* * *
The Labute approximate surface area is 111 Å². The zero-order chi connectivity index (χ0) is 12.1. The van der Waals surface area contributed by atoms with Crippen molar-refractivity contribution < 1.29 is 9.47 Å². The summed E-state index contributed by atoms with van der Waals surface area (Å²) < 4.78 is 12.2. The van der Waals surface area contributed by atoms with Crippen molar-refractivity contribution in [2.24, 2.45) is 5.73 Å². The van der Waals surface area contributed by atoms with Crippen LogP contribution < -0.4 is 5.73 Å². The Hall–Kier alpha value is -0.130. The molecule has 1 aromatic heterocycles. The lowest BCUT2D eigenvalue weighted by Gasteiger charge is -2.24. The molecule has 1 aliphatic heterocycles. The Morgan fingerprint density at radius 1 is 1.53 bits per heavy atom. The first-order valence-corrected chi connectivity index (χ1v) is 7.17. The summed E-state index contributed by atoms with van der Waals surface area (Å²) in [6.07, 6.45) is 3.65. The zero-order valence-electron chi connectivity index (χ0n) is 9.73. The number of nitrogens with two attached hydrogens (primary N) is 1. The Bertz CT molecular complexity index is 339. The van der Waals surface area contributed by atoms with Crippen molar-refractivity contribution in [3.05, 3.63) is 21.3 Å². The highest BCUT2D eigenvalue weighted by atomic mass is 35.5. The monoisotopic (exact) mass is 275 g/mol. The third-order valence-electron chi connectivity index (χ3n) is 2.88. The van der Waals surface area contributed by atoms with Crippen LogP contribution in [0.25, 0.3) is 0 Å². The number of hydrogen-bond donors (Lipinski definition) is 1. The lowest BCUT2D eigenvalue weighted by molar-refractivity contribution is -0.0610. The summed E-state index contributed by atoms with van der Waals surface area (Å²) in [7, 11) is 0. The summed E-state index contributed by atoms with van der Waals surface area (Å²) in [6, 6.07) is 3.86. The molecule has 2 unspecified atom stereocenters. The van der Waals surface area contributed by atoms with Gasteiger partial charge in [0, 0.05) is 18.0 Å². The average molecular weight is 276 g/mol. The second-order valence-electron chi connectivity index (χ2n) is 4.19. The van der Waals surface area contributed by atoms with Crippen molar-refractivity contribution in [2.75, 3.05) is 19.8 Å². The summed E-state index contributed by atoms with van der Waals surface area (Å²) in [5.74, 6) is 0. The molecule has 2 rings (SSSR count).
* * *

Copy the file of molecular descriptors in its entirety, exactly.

The Labute approximate surface area is 111 Å². The zero-order chi connectivity index (χ0) is 12.1. The van der Waals surface area contributed by atoms with Crippen molar-refractivity contribution < 1.29 is 9.47 Å². The summed E-state index contributed by atoms with van der Waals surface area (Å²) < 4.78 is 12.2. The van der Waals surface area contributed by atoms with Crippen molar-refractivity contribution in [2.24, 2.45) is 5.73 Å². The van der Waals surface area contributed by atoms with Crippen LogP contribution < -0.4 is 5.73 Å². The Hall–Kier alpha value is -0.130. The molecule has 1 aromatic heterocycles. The lowest BCUT2D eigenvalue weighted by Gasteiger charge is -2.24. The molecule has 1 aliphatic heterocycles. The Morgan fingerprint density at radius 1 is 1.53 bits per heavy atom. The first-order valence-corrected chi connectivity index (χ1v) is 7.17. The summed E-state index contributed by atoms with van der Waals surface area (Å²) in [6.07, 6.45) is 3.65. The zero-order valence-electron chi connectivity index (χ0n) is 9.73. The number of nitrogens with two attached hydrogens (primary N) is 1. The Bertz CT molecular complexity index is 339. The van der Waals surface area contributed by atoms with Crippen molar-refractivity contribution in [3.05, 3.63) is 21.3 Å². The highest BCUT2D eigenvalue weighted by atomic mass is 35.5. The monoisotopic (exact) mass is 275 g/mol. The third-order valence-electron chi connectivity index (χ3n) is 2.88. The van der Waals surface area contributed by atoms with Crippen LogP contribution in [0.25, 0.3) is 0 Å². The number of hydrogen-bond donors (Lipinski definition) is 1. The lowest BCUT2D eigenvalue weighted by molar-refractivity contribution is -0.0610. The summed E-state index contributed by atoms with van der Waals surface area (Å²) in [7, 11) is 0. The summed E-state index contributed by atoms with van der Waals surface area (Å²) in [6, 6.07) is 3.86. The molecule has 2 unspecified atom stereocenters. The van der Waals surface area contributed by atoms with Gasteiger partial charge in [0, 0.05) is 18.0 Å². The average molecular weight is 276 g/mol. The second-order valence-electron chi connectivity index (χ2n) is 4.19. The van der Waals surface area contributed by atoms with Crippen molar-refractivity contribution in [2.75, 3.05) is 19.8 Å². The summed E-state index contributed by atoms with van der Waals surface area (Å²) in [5.74, 6) is 0. The molecule has 2 rings (SSSR count).